Table of curves with irrational j

More about isogenies and torsion

The height proxy H and the search

Curves with rational j, and the m=6 table

References

- F is real quadratic field of discriminant
D<10 ;^{6} - The discriminant Δ of E is a unit; and
- The j-invariant is not in
**Q**.

I list each curve with some additional information in the format

- D = disc(F/
**Q**), so D is the fundamental discriminant for whichF = ;**Q**(D^{1/2}) - σ = ±1, and m, are such that
Δ = σ η ;^{m} - s = ±1 is the norm of Δ
(which is +1 unless η has norm −1 and m is odd),
so the Galois conjugate curve has discriminant
ιΔ = s σ η ;^{−m} - H = D
^{−1/2}((c_{4}|Δ|^{−1/3})^{2}+ (ιc_{4}|ιΔ|^{−1/3})^{2}), a proxy for the height of E that measures the difficulty of finding the curve using our search technique (here c_{4}is the usual covariant in12 , and ι is the Galois conjugation of F);^{3}Δ = c_{4}^{3}− c_{6}^{2} - q is a string, usually empty, but taking the value
`Qcurve_`*l*(*l*=2,3,5) if E has an defined over F to a curve E' whose*l*-isogenyj-invariant is the Galois conjugate of j(E); and - the integer d, usually equal 1, is the product of the degrees
of all 2-, 3-, 5-, or
7-isogenies involving E.

The remaining cases are those of the six smallest discriminants
appearing in the table, D=24, 28, 29, 33, 41, and 65.
The curves for D=24, 28, 33 have complex multiplication (CM)
and are 2- or **Q**-curves.

i) For D=24 there are two CM curves each with endomorphism ring
**Z**[3√−2]

ii) For D=28 there are two CM curves, each with endomorphism ring
**Z**[2√−7]**Z**[√−7]^{3}^{3}^{3}**Q**(√−7)

iii) For D=33 there are two CM curves each with endomorphism ring
**Z**[3(1+√−11)/2]^{3}.
[…]

Next the non-CM curves with more than one isogeny:

i) For D=29 there are two isogenous
pairs of **Q**-curves,

ii) For D=41 there is a **Q**-curve**Q**-curves

iii) Finally, each of the D=65 curves is **Q**-curves^{3}^{3}

It is shown in [Comalada 1990, Theorem 2] that if an elliptic curve
has a global minimal model of unit discriminant over a quadratic
number field, and has *all* its ^{3} for D=28 and 17^{3}, 257^{3} for D=65).
[That theorem also determines all curves with full

In several cases the table contains a curve E with an isogeny to
a curve E', but E' does not appear in the table. Usually
this is because E' has discriminant
^{m}**Q**-curve_{F} and unit discriminant.

For a general elliptic curve E over a number field F,
it is known that there is an obstruction δ,
contained in the _{F} that is minimal at each prime.
At best one can choose an ideal D in the class of δ
such that E has good reduction at each prime in D,
and find an equation for E whose discriminant generates
the ideal ^{12}Δ(E)_{i} in D^{i}**Q**-curves*l* of the isogeny splits in F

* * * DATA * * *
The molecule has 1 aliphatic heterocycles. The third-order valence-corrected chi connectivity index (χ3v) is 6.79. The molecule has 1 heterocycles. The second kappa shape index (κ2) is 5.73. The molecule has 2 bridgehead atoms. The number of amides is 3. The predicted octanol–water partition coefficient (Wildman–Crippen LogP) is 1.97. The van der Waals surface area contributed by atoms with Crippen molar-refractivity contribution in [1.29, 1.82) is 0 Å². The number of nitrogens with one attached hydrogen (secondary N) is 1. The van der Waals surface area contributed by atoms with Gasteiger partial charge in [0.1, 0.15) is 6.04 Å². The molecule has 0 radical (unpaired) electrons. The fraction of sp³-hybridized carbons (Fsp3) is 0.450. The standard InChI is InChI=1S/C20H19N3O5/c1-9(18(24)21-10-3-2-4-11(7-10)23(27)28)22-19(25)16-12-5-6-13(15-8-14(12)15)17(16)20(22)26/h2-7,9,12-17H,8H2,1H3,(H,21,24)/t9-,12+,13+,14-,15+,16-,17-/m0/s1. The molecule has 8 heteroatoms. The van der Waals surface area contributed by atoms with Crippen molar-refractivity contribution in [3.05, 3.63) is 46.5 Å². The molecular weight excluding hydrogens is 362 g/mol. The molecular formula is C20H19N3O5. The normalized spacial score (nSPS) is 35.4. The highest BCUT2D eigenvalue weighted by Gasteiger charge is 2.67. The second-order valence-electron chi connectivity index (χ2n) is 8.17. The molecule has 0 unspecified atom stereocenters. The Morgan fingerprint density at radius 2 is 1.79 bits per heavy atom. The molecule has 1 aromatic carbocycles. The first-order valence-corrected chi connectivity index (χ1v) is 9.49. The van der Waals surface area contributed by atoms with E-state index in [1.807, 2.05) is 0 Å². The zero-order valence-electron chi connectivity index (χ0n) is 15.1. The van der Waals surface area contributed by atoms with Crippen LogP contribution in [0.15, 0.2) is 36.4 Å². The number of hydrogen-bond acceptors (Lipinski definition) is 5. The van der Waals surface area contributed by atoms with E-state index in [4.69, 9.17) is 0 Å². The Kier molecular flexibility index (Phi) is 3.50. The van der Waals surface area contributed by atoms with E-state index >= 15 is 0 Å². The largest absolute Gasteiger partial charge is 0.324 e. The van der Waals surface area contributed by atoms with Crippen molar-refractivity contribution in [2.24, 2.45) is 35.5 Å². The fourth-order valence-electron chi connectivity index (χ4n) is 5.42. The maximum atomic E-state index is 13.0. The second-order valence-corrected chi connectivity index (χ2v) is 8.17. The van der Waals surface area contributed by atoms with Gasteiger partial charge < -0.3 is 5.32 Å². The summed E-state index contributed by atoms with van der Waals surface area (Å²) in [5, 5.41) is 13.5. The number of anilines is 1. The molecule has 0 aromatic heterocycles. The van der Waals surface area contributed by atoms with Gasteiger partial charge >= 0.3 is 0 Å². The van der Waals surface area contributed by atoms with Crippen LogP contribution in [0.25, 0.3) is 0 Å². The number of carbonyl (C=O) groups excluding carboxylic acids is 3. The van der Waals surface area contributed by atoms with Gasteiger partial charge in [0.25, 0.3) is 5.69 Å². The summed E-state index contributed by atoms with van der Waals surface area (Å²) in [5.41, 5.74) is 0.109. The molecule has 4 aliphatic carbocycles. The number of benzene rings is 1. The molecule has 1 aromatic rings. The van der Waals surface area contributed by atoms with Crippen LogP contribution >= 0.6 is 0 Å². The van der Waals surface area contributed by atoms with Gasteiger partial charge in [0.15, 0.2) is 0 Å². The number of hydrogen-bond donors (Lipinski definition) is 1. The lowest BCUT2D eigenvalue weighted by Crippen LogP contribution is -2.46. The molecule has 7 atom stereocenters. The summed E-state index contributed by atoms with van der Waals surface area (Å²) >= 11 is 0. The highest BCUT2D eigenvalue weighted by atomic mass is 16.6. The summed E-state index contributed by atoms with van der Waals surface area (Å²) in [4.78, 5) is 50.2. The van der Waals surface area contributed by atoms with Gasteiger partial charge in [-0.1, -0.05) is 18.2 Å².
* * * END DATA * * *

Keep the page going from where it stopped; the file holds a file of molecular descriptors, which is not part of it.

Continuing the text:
and the kernel of isogeny reduces to the identity modulo one of the
primes above *l* but not the other. If these primes
are not principal then the isogenous curve has nontrivial δ.

*Torsion.*
Whenever two curves over F are related by isogenies of degree 2,
the kernel of the isogeny contains an

- The
**Q**-curve[w, −2−2*w, 1+w, 3, −3−2*w] forD=29 has rational3-torsion points[1+w, −3−w] and[1+w, −5−2*w] in the kernel of its3-isogeny ; - The
**Q**-curve[w, −2−2*w, 1+w, 3, −3−2*w] forD=41 has rational4-torsion points[1,1] and[1, −2−w] ; - The curve
[1, 0, 1+w, −7−w, 42+6*w] forD=733 has rational3-torsion points[0, 6] and[0, −7−w] in the kernel of its3-isogeny .

This still leaves 14 of the 621 tabulated curves that were beyond
the search limit. Four of them, the CM curves for D=24 and D=28,
come from [Colamada 1990], which suggested the two CM curves with D=33;
two more, the **Q**-curves**Q**-curves

I wouldn't be surprised if there are on the order of 10-20 further curves,
including some **Q**-curves*
[Added a few days later: [Umegaki 1998]
gives such a construction and gives several examples, including
one with a 7-isogeny for D=497. See Table 1
on page 197 for a list of discriminants up to 1000.
I'll add those in due course. Umegaki also reports (p.192, footnote)
that R.Pinch proved in his Ph.D. thesis (Oxford, 1982) that there are
no 13-isogenous *

Almost 90% of the curves with rational j are accounted for by six CM
values of the ^{3}^{3}^{3}^{3}^{3}^{3}^{3}^{3}^{3}^{3}^{3}^{3}

The CM invariants
^{3}^{3}**Q**(7^{1/2})

There are 20 more examples in the m=6 list where more than one curve
appears for the same D. In all but one of these cases, namely
those with D = 316, 5980, 7516, 8284, 41756, 55580, 63964, 71164,
112252, 126076, 167356, 252316, 291004, 374908, 380060, 408380, 413116,
490076, and 672412, there are two curves related by a
^{3}^{3}^{3}^{3}

[Cremona 1992] Cremona, J.E.: Modular symbols for Γ

[Kagawa 1998] Kagawa, T.: Determination of elliptic curves with everywhere good reduction over

[Setzer 1981] Setzer, B.: Elliptic curves with good reduction everywhere over quadratic fields and having rational

[Stroeker 1983] Stroeker, R.J.: Reduction of elliptic curves over imaginary quadratic number fields,

[Umegaki 1998] Umegaki, A.: A Construction of Everywhere Good